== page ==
Katie Aselton Scales “Black Rock,” But Not Without Some Bumps Along the Way

A dramatic change of pace after her romantic debut “The Freebie” isn’t the only twist in store for audiences with the triple threat’s sophomore film, where besides acting and...
BlackRockKatieAseltonLakeBellKateBosworth

The same reasons that make Katie Aselton’s second feature “Black Rock” hard to embrace are the same ones that make it admirable. A completely unexpected turn from her 2011 debut “The Freebie,” which was as utilitarian as indie first features come by centering on a couple who give each other a free pass for one night in Los Angeles, her latest spans a timeframe not too much longer. Yet by moving the action – with a real emphasis on action – to an island in New England where a group of three young women try to escape the clutches of some newly delisted soldiers from Afghanistan after both parties come looking for a little R & R, Aselton challenges herself to make a physically brutal thriller that’s successful on a visceral level if not a logical one.

Despite the fact that Aselton already has one film under her belt, “Black Rock” can’t ever entirely shake the notion it’s a calling card film, indulging in individual scenes that are full of tension even if the film’s structure is full of holes with characters surprisingly vacuous for a script by Aselton’s husband Mark Duplass. It begins when Sarah (Kate Bosworth) and Lou (Lake Bell) pull up to the dock for a weekend of sand and surf and see that Abby (Aselton), an unwelcome guest is waiting for them. As it turns out, Abby and Lou have a long-standing beef that’s gradually revealed and yet after Sarah tries to lighten the mood with an ill-advised untruth about her medical status, the trio crosses the water to find an old acquaintance of Lou’s there with his war buddies.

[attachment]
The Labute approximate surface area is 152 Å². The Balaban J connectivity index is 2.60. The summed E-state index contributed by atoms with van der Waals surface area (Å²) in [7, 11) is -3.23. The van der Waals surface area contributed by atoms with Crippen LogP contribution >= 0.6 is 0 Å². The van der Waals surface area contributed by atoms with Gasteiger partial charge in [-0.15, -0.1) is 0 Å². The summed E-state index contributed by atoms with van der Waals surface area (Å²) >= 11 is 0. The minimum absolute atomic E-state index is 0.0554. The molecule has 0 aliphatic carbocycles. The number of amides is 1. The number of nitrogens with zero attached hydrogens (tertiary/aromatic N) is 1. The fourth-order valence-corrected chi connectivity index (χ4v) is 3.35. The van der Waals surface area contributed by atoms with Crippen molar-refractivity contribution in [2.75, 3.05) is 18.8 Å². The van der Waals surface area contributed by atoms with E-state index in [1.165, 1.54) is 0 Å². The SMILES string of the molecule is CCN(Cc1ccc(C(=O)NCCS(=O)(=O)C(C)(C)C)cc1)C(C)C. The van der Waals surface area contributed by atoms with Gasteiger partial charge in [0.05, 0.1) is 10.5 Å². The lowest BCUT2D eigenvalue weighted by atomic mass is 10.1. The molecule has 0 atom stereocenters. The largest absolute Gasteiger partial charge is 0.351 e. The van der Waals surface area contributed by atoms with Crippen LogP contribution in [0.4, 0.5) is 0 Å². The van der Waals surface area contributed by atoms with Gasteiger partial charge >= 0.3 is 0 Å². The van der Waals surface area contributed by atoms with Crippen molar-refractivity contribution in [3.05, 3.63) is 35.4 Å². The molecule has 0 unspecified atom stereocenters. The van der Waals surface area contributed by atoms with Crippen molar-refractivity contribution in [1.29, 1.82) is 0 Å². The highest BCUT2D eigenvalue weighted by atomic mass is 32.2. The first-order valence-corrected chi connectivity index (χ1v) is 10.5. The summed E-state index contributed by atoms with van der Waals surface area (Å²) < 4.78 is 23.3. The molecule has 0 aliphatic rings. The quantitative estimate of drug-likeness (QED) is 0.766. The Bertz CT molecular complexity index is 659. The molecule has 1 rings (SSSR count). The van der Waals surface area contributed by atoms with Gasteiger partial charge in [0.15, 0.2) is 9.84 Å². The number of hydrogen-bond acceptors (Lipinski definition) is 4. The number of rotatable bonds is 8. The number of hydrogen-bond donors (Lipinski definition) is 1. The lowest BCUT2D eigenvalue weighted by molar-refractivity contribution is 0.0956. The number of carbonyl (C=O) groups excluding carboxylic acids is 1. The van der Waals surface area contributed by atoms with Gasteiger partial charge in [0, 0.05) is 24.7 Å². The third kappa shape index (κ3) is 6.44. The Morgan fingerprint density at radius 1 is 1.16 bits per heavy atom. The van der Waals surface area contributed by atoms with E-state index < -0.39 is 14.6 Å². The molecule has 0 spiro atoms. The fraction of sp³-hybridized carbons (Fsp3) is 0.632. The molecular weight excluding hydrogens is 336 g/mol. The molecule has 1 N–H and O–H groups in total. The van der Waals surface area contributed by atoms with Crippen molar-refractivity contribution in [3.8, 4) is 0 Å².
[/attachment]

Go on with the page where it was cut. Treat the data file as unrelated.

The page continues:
The din of Ben Lovett’s score and Hilary Spera’s moody cinematography suggest nothing good will come of this and when a dinner of Spaghetti-O’s and “a shit ton of wine” that Abby brings leads to a reckoning with the vets after Abby begins to flirt with Lou’s pal, the women are left to their own devices in the verdant island’s bushes and trees to fend for their survival. Although there’s no trouble in believing Aselton and Bell can stand up for themselves, with even the particularly lithe Bosworth doing some heavy lifting, the series of incidents that force them to go on the run defy credibility at nearly every turn. To Aselton’s credit, they often serve as a means to an end in terms of setting up interesting scenarios for the trio to circumvent, but the film never can be as suspenseful nor as serious as it’d like to be as it wears on when there’s always reliably an easy out and while Aselton and Bell close the distance in their strained relationship pretty quickly and display a easy chemistry with each other, Bosworth never seems as connected to either, despite the fact she’s the bridge between them.

However, if Aselton was out to prove she’s capable of making an action film, she has no problems in that department, keeping the film at a rat-a-tat pace for its 82-minute running time and taking exploitation elements to their extreme, whether it’s the considerable amount of time she and her costars bare their flesh to make one harrowing escape or a gruesome finale that spares no blood. “Black Rock” is the kind of endeavor that can run on spirit alone, if you let it, and although it won’t ever become a staple of the genre, it does well by it, providing a far more enjoyable getaway than the ladies on the screen experience.

“Black Rock” is now open in theaters and available on VOD.

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